Anti-slavery and temperance movements sowed the first seeds of feminism in the mid-1800s. In 1840, Elizabeth Cady Stanton and Lucretia Mott were denied seats at the World Anti-Slavery Convention in London due to their gender. Rallying other socially minded people together to discuss the status of women, Stanton and Mott organized the Seneca Falls Convention in 1848. The Declaration of Sentiments, penned by Stanton, outlined the need for equality among men and women, including voting rights. From there, the suffrage movement progressed, with women including Susan B. Anthony and Sojourner Truth leading the way.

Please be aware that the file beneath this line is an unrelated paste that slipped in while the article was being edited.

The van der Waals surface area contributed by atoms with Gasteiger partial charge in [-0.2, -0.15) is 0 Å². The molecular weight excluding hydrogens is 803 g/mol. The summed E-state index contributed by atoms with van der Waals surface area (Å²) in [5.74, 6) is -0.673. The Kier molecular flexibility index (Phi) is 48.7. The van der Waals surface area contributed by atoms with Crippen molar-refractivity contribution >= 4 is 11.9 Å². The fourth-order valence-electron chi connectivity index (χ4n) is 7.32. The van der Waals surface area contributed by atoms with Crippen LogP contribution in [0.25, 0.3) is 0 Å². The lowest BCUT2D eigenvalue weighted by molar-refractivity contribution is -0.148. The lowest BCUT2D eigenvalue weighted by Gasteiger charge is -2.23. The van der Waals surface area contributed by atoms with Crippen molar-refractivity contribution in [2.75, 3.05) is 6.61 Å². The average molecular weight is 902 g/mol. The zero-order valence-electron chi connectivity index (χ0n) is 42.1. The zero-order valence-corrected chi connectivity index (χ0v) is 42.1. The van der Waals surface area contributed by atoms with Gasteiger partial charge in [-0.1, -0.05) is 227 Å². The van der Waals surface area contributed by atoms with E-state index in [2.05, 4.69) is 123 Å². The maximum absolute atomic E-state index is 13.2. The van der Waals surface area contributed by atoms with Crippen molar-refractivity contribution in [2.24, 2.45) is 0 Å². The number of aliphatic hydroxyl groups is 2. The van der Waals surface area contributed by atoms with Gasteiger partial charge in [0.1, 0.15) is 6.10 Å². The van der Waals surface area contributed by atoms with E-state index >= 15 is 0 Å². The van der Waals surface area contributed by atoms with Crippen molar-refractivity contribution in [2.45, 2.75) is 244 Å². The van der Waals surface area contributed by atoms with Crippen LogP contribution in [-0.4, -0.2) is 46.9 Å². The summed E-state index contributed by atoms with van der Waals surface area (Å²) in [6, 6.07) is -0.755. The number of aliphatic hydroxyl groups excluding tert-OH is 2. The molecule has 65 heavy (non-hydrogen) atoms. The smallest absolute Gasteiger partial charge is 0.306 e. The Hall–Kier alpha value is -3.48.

Yet, the first women's rights advocates in the United States might not describe themselves as feminists. The use of the word "feminism" to describe the support for women's rights migrated from France to the United States by 1910 [source: Kelly]. While Suffragettes fought for women's right to vote, feminism includes legal rights, financial independence and the transformation of the relationship between sexes [source: Woloch]. Following the 1920 ratification of the 19th Amendment, which granted women voting rights, feminism splintered from purely suffrage-oriented groups.